I decided to review Makoto Shinkai’s 2011 fantasy film The Children Who Chase Lost Voices for two reasons: the first was that I had just tried and failed to watch Age of Ultron. This DVD’s bright cover made me hope that Shinkai’s animated work was not filmed in what I have come to think of as Macular Degeneration-Vision (unlike Age of Ultron) . The second reason: the last few pieces I have reviewed have been pretty death-heavy (as has real life, for that matter). Since I had heard this was a particularly Studio Ghibli-esque work, I was hoping for something upbeat.
I was snookered. Sure the film was Studio Ghibli-esque, in the same way that Grave of the Fireflies is Ghibli-esque.
While still a girl, Asuna had to learn how to take care of herself. Her father is dead and her mother works long shifts to support the two of them. Asuna spends hours in the countryside by herself, listening to an archaic radio set, one of the few mementos left by her late father.
One day, she is attacked by a monster.
The enigmatic Shun saves Asuna. The two children enjoy a few hours of friendship before Asuna returns home. She will never see her friend again in this life; one of the secrets he kept from her was his impending death. Shun has been very, very naughty; he left something behind him that has no business being on Earth’s surface.
There may be hope for the dead (or so teacher Morisaki tells Asuna). Someone who is cunning and bold could travel deep into the Earth to lost Agartha, there to brave the Gate of Life and Death and perhaps win back a loved one from death. Gaining access to Agartha isn’t easy; only someone armed with a crystal clavis can pass the barriers between Earth and Agartha.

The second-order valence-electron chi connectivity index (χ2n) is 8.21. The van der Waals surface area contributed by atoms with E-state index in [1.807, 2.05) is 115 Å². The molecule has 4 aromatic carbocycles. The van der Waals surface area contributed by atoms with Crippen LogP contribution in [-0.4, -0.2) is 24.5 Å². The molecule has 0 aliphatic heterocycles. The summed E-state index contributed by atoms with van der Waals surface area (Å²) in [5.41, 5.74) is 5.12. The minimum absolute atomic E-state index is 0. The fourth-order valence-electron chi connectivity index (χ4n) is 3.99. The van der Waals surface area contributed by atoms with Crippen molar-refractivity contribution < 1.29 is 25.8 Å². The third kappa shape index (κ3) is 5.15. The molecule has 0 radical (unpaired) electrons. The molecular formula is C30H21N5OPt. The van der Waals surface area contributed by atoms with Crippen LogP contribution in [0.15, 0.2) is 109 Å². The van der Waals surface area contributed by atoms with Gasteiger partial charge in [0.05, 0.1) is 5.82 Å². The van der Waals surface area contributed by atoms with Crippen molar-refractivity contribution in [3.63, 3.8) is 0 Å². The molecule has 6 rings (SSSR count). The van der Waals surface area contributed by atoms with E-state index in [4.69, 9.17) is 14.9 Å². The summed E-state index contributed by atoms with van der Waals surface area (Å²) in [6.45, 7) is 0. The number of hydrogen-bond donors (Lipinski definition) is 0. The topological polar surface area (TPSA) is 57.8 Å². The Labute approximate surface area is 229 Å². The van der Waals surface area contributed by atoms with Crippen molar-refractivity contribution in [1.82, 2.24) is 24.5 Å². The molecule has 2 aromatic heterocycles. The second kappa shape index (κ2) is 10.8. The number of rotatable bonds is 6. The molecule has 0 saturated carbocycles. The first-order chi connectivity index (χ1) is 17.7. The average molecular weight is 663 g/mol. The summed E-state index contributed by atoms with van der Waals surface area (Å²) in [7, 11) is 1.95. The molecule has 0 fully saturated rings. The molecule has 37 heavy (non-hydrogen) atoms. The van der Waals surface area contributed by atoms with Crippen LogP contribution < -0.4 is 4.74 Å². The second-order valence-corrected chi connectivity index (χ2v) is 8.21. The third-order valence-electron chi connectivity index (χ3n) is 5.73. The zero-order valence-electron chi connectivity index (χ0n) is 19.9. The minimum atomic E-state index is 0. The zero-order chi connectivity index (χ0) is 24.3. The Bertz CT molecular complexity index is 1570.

By the oddest of coincidences, Shun’s clavis looks remarkably like the peculiar crystal in Asuna’s father’s radio.
Shun’s brother Shin is determined to retrieve Shun’s clavis before surface dwellers use it to invade Agartha. Morisaki is just as determined to use that clavis (and any other tool that comes to hand) to reach the Gate of Life and Death and retrieve his beloved wife from the cold grave. Her encounter with Shun entangles Asuna with both men; her descent into Agartha is a question not of if but when.
This film is actually specifically Hayao Miyazaki-esque . It reminded me of an early Miyazaki film: Tenkū no Shiro Rapyuta . That also features a brave young girl with a relic that gives entry to an ancient, lost realm; that also chronicles a quest for forgotten knowledge that comes with a terrible cost.
Voices may be inspired by elements of Rapyuta, but it is not actually a remake. It’s not a straightforward adventure climaxing with cathartic explosions. It’s a long, hard journey across a desolate land. The moral is that that loss is inevitable and trying to avoid it only makes things worse.
Morisaki is very, very lucky to be a character in a movie that prefers melancholy homilies about the ephemeral nature of things to confrontations with terrifying monsters; if this had been a different kind of movie. his encounter with the shadow of his dead wife could have been much, much worse. Not that it goes all that well. Morisaki should have known. As Asuna points out, the very legends that inspired Morisaki’s quest make it clear that raising the dead is a bad idea.
The film delivers on the rich, detailed beauty promised by the cover. The trek across Agartha is an orgy of scenery porn.
We are treated to vast enigmatic ruins
and grand landscapes.
It’s so beautiful that the movie would be worth watching with the sound off.
Of course, there is also the occasional monster.
Asuna will be lucky to live long enough to learn that nobody lives long enough and even gods die too soon.
Not quite the upbeat adventure I wanted 1 but worth watching.
The Children Who Chase Lost Voices is available here.
1: Not to worry! I think I know where to find a copy of Now and Then, Here and There, which seems to be about the adventures of two kids transported to the far-out world of tomorrow. Same creator as Fruits Basket, so I am feeling optimistic!